The restaurant made up all that wait time by delivering our dishes to our table with rocket speed. As soon as the appetizer was laid down, the giant soup bowl arrived. As soon as our waiter scooped the soup into 14 bowls, the kitchen maids arrived in tow, and handed the dishes to our waiter one by one, who placed them on our big table.

All our dishes were served in record setting time, leaving us with a spoon in one hand, chopsticks in the other, and our eyes on the lazy Susan, sizing up the dishes we definitely didn’t want to miss out on.

This room was so loud, and our table so big, I had to withhold my customary inquiry into grandma and all the elders’ health. I was happy that they delivered the food quickly. We just ate, and ate quickly. The restaurant needed us to clear their table quickly to make room for their next batch of angry customers.

Downstairs, out of the elevator, we scattered out to the walkway of the outdoor shopping center. The cool evening air was crisp. By the parking lot, we finally greeted each other. They all thanked my sister and I for the dinner, and we apologized to all of them for the headache-inducing meal. We said our goodbyes, and headed toward our cars. Then I remembered…”Wait!” I called out. They all turned…..

“Happy Mother’s Day!!”

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My kids had a staycation for spring break last week. Every day, I tried to find something meaningful for them to do, so they wouldn’t spend all their time wasting away on the couch or playing Wii.

I do most of my work from home, but last Thursday, I had to drag the kids to the warehouse with me. I had quite a bit of work to do there that day. Even though they had brought books to read, they grew restless quickly, and kept asking when we could leave. So, I took one of the Electricity kits off the shelf and handed it to them to play.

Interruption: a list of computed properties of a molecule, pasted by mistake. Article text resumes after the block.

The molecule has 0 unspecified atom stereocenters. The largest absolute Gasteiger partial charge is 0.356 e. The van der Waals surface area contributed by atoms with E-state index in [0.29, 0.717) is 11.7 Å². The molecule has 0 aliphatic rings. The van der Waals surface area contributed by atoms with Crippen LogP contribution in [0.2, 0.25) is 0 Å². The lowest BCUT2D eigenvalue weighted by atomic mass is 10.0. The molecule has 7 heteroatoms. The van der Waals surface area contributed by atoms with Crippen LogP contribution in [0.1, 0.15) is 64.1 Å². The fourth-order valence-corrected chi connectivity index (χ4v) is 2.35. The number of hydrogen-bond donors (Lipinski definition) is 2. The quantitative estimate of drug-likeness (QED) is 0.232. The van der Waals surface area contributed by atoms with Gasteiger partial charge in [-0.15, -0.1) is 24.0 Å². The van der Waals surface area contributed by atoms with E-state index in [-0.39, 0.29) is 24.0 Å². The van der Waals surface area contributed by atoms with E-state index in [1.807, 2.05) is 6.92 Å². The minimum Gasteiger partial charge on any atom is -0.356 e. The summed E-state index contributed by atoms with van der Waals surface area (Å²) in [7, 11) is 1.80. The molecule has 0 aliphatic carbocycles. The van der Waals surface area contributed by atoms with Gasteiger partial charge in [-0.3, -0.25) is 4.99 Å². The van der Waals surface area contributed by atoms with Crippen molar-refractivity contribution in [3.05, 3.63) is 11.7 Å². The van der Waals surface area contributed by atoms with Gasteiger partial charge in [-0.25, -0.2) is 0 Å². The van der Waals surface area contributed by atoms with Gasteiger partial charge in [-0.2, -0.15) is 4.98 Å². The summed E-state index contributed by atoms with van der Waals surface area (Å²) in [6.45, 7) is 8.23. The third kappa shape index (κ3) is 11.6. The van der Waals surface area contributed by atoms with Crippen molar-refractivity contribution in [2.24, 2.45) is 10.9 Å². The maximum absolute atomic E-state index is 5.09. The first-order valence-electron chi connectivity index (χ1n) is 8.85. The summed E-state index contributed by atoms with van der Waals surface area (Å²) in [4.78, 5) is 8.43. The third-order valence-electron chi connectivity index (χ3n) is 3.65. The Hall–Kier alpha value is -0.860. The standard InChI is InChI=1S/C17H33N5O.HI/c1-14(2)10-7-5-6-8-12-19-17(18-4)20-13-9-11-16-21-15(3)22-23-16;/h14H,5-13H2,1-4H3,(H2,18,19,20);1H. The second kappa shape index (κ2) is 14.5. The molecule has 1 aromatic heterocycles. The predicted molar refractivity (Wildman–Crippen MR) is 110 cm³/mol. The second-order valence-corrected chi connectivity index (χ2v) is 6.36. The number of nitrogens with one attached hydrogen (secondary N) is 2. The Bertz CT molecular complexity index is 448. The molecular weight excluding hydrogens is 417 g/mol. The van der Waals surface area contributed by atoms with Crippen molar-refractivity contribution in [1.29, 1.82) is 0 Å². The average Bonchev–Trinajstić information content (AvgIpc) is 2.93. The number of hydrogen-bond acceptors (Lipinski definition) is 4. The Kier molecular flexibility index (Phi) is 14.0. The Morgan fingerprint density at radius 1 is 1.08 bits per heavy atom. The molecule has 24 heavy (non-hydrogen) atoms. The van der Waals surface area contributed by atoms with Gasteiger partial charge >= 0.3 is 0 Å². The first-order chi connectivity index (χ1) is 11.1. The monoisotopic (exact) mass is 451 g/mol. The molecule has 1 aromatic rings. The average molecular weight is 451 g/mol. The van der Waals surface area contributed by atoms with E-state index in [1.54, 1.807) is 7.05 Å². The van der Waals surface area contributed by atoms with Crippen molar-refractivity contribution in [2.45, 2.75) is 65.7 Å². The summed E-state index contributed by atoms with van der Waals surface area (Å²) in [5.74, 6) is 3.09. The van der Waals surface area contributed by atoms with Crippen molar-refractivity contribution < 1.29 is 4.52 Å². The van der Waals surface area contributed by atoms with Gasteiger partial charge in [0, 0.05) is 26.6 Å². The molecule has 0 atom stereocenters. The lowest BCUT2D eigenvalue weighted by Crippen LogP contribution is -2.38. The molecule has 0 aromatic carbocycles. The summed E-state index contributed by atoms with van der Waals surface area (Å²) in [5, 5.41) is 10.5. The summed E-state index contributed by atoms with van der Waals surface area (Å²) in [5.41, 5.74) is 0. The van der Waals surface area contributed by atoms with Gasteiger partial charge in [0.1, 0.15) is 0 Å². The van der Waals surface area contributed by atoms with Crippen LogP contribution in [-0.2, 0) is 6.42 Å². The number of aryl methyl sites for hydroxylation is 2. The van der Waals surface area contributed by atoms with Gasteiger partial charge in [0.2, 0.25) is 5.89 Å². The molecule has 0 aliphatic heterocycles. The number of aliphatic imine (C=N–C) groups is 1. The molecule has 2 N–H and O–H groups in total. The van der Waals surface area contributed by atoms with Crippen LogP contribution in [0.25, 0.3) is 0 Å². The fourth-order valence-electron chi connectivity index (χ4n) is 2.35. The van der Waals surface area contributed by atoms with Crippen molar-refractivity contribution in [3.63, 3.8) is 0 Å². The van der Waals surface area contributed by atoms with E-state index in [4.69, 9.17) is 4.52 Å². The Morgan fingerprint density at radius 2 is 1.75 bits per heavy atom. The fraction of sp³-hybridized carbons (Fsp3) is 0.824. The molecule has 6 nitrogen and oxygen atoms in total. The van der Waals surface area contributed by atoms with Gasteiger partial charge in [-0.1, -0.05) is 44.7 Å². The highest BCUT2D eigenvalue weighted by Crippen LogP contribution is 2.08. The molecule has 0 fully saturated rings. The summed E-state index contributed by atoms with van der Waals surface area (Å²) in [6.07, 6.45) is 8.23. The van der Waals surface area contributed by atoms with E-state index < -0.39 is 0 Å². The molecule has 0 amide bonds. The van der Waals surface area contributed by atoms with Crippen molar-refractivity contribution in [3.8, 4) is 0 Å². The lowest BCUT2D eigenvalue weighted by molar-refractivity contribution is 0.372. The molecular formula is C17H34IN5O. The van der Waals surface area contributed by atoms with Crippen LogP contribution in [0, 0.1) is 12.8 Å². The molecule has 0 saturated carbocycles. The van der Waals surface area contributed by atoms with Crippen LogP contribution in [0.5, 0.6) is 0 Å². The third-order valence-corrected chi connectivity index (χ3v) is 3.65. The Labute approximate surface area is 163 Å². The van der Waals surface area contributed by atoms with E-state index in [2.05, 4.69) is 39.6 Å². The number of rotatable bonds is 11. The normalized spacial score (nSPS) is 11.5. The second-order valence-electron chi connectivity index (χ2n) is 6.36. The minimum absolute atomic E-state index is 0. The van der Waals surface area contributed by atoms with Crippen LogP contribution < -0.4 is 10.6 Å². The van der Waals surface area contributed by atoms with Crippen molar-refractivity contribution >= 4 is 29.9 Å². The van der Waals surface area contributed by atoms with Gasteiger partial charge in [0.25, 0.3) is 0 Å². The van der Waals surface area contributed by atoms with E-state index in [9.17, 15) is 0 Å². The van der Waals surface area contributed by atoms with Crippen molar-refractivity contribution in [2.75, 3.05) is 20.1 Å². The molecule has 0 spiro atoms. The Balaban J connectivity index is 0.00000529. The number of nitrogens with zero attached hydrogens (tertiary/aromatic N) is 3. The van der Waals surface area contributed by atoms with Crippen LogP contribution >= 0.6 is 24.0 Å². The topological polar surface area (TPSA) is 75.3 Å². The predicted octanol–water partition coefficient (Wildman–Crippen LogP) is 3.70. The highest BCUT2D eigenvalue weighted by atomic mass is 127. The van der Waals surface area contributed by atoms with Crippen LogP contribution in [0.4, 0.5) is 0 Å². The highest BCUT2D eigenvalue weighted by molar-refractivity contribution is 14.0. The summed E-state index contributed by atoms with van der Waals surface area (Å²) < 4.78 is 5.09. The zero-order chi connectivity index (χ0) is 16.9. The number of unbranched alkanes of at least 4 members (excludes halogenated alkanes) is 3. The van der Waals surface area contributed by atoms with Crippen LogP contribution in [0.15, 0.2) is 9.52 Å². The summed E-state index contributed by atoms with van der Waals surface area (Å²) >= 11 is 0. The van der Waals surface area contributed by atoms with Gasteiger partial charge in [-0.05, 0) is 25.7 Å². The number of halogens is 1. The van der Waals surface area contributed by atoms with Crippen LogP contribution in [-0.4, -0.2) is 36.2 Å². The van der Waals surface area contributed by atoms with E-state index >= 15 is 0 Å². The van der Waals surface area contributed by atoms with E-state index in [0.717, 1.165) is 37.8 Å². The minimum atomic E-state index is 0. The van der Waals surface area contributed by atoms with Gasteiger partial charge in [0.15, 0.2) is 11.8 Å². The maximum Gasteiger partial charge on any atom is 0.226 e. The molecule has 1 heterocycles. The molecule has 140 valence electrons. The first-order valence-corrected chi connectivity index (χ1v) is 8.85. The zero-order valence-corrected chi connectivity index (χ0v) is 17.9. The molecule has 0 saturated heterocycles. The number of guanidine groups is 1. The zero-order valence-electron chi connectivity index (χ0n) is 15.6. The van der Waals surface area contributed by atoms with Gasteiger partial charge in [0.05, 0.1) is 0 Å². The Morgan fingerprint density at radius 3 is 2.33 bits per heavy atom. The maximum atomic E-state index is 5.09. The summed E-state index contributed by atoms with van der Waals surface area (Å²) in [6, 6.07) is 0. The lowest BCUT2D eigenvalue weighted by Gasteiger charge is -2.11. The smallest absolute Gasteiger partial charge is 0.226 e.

Wow! They loved it. Who knew that playing with electricity could be so much fun and so safe. This kit is designed for children age 5 to 10, so my kids had no problem reading and following the simple directions to build their experiments. They required zero help from me, as they built their electricity generator for the light bulb, the motor that spins the colorful disk and pinwheel, an on-and-off switch, and even a buzzer to send SOS message in Morse Code. Best of all, this kit made the concept of electricity so easy that even my 7-year-old baby could explain to me the science behind each successful experiment.

Electricity Kit

Pinwheel with on and off switch

As they walked around the warehouse with their alligator clips and light bulb powered by a D sized battery looking for things to conduct or insulate electricity, they happily proclaimed this kit to be the best toy they ever had… until they saw the big and shiny Electronic Snap Circuits-300 on one of the shelves. An electricity kit with 300 experiments?! They had to have it.

When the kids brought the kit home, my husband who is an Electrical Engineer got recruited to join them. And the three of them played nearly all day on Sunday.

Electronic Snap Circuits 300

It was fun watching the three of them building one experiment after another using the detailed experiment guide and discussing what electrical magic is happening behind the scenes.

Snap 300

Currently, they are only on experiment number 19, but I already heard the kids discussing wanting one of our Physics kits to play with next. That’s the problem with bringing these kids to’s warehouse: they can see all the toys.